Recent advances in behaviour and neuroscience research indicate that brain development continues well into the 20s, meaning that young adults have more psychosocial similarities to children than to older adults. In their report Maturity, Young Adults and Criminal Justice the Transition to Adulthood Alliance state that one of the consequences of this prolonged period of development and maturation of the brain is that ‘temperance (evaluating consequences of actions, limiting impulsivity and risk-taking is a significant maturity factor that continues to influence anti-social decision-making among young adults’.
On this subject Lord Harris concluded:
‘[g]iven the current understanding of maturity and human development, and brain development in particular, we feel it no longer makes sense to expect that young adults, especially when they are distinctly vulnerable, should be sentenced as an adult solely on the basis of their age.’
Some steps have been taken to do this. The Sentencing Council now includes lack of maturity as a mitigating factor in its sentencing guidelines and the Code for Crown Prosecutors also makes reference to it. Accordingly, my colleagues and I also wish to examine the evidence on what might constitute more effective or appropriate treatment of young adults throughout the criminal justice process and review the impact of guidance to sentencers and prosecutors which advises that they consider the maturity of the offender in their decisions.
Our inquiry’s terms of reference
We welcome submissions by 30 September 2015 addressing this subject, with particular reference to the following points:
- The nature and effectiveness of the Ministry of Justice’s strategy and governance structures for dealing with young adult offenders.
- The suitability of current provision for young adult offenders i) in the community and ii) in custody, including the extent to which there is distinct provision currently, and addressing the following questions:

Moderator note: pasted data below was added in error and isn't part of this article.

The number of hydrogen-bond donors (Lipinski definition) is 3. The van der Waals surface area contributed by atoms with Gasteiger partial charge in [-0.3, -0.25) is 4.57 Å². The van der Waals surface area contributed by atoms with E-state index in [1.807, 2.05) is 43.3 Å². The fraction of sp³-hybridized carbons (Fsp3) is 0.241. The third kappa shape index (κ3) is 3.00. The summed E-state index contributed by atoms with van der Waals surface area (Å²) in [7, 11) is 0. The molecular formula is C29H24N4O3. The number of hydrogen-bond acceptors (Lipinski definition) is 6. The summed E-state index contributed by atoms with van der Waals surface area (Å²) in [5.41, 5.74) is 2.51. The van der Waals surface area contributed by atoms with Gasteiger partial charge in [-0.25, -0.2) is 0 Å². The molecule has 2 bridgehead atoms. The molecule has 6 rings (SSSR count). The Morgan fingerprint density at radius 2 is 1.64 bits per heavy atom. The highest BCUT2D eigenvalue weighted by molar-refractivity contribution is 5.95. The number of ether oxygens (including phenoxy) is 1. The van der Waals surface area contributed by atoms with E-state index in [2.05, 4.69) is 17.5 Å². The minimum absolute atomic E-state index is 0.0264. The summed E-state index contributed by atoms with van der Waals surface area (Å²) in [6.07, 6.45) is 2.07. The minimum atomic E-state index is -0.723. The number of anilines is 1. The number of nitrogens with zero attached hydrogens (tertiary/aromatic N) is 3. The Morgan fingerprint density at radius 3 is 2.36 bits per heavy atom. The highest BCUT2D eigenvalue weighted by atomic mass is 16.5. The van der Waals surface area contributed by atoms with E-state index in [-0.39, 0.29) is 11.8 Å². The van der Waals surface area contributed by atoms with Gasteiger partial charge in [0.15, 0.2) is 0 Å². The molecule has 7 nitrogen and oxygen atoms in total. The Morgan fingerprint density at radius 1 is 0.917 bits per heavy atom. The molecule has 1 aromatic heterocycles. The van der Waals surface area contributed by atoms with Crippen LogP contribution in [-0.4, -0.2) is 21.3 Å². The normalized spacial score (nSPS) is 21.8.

- What is the evidence on how outcomes across a range of measures for young adult offenders compare with other offenders?
- Taking into account the findings of the Harris Review, what measures should be prioritised in addressing levels of suicide, self-harm, and violence amongst young adult offenders currently held in custody?
- What impact have the Transforming Rehabilitation reforms had on the transition between youth offending teams and probation services?
- The Harris Review advocated a distinct approach to young adult offenders. Is this desirable? If so, what would this entail i) in the community and ii) in custody? If not, why not? Please also address the following questions:
- Should sentence to detention in a young offender institution for 18-20 year old offenders be abolished? If so, what should replace it?
- The Harris Review concluded that all young adults in prison are vulnerable and that the experience of being in prison is particularly damaging to them as they are developing. Do you agree?
- The Harris Review recommended that more young adults should be diverted from custody and from the criminal justice system. Is it appropriate to seek to divert more young adults from custody and the criminal justice system, and if so, how would this best be achieved?
- What legislative or other barriers are there to more appropriate practices for young adult offenders and how could these be overcome?
- What impact, if any, has the introduction of maturity as a mitigating factor in sentencing decisions had on sentencing practice for young adults? Do sentencers have sufficient information to make assessments of maturity?
- What impact, if any, has the inclusion of the concept of maturity in guidance for assessing culpability (in the Code of Conduct for the Crown Prosecution Service) had on prosecution decisions? Do prosecutors have sufficient information to make such assessments?
- How could a criminal justice system which would treat young adults on the basis of maturity rather than age operate in practice?
Please note that the Committee may not investigate or intervene in individual cases. Submissions may make reference to individual cases for illustrative purposes, provided they are not the subject of legal proceedings currently before UK courts.
I look forward to receiving your written submission which should be made using the portal available on the inquiry page of our website.